What Is Reprobate Of Will | Philippines
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In this post, we shall tackle what is reprobate of will. The provisions of the Philippine law involving cases of foreign wills are Article 816 and 817 in relation to Article 819 of the Civil Code of the Philippines or Republic Act no. 386, among others.

In cases where an alien or foreigner abroad executes a will in accordance with the formalities and of the country in which he or she resides, it is governed by the provisions of Article 816 as well as in cases where said alien executes the will in accordance with the formalities and in conformity with those which the Civil Code prescribes.

Article 816 of the said law, it states that:

The will of an alien who is abroad produces effect in the Philippines if made with the formalities prescribed by the law of the place in which he resides, or according to the formalities observed in his country, or in conformity with those which this Code prescribes.”[1]Article 816, Civil Code

The above quoted provision exhibits that capability of the Philippine law to recognize foreign statute in terms of the administration of the estate of an alien who resides abroad. At the same time, it clarifies one aspect of the conflict of laws between international laws with regards to the implementation of last will and testaments between different citizenry.

What is reprobate of will?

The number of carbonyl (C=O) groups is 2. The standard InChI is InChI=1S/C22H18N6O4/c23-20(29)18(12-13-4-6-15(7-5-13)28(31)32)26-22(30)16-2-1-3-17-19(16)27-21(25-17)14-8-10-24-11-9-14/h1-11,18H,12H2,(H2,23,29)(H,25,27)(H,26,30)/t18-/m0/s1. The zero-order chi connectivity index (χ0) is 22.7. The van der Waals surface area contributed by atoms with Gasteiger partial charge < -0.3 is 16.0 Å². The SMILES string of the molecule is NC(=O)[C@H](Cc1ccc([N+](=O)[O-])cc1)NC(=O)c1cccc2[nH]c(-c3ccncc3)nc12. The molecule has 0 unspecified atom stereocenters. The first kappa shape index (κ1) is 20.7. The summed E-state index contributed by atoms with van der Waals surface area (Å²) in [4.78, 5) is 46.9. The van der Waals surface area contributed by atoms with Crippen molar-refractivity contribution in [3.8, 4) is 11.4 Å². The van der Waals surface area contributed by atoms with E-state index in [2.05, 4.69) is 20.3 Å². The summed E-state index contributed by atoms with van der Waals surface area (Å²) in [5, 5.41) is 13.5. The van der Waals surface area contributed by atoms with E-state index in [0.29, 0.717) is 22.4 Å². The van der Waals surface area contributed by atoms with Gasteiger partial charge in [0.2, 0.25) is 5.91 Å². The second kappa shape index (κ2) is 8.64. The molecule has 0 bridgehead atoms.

Wills proved and allowed in a foreign country, according to the laws of such country, may be allowed, filed, and recorded by the proper Court of First Instance in the Philippines.[2]Section 1, Rule 77, Rules of Court Reprobate is the process of reconfirming and reaffirming a last will and testament that has already been admitted to probate and allowed in another country.

Regardless of whether the testator in this case was a Filipino or an alien, in this case, he executed a will abroad utilizing the formalities for doing so in accordance with the laws of the State where he currently resides. Then, following the testator’s demise, such will has been probated and admitted abroad. The heirs now want the will to be reprobated here in the Philippines, to confirm and authenticate it anew.

Relevant jurisprudence

In the case of Gaspi vs. Pacis-Trinidad,[3]G.R. No. 229010, November 23, 2020 the Supreme Court held that the nationality principle embodied in Article 15 of the Code cannot be applied in determining the extrinsic validity of an alien’s last will and testament.

It is important to emphasize that a will’s intrinsic validity refers to the legality of its provisions, whilst its extrinsic legitimacy refers to the authenticity of the document and the fact that the decedent has duly executed it in accordance with the forms and solemnities required by law. There are numerous areas where the rules of succession, inheritance, and estate administration differ significantly amongst different countries.

Gaspi vs. Pacis-Trinidad

Going back to the case, the petitioner was appointed as the executor of Luz Gaspe Lipson’s last will and testament. However, the latter was a naturalized American Citizen and the property involved is situated in the Philippines.

The petition to probate the said will was first filed in the Regional Trial Court of Iriga City where the said court dismissed the petition citing that the decedent Lipson was an American citizen and thus his national law must govern, and that her will must be probated in the United States and not in the Philippines.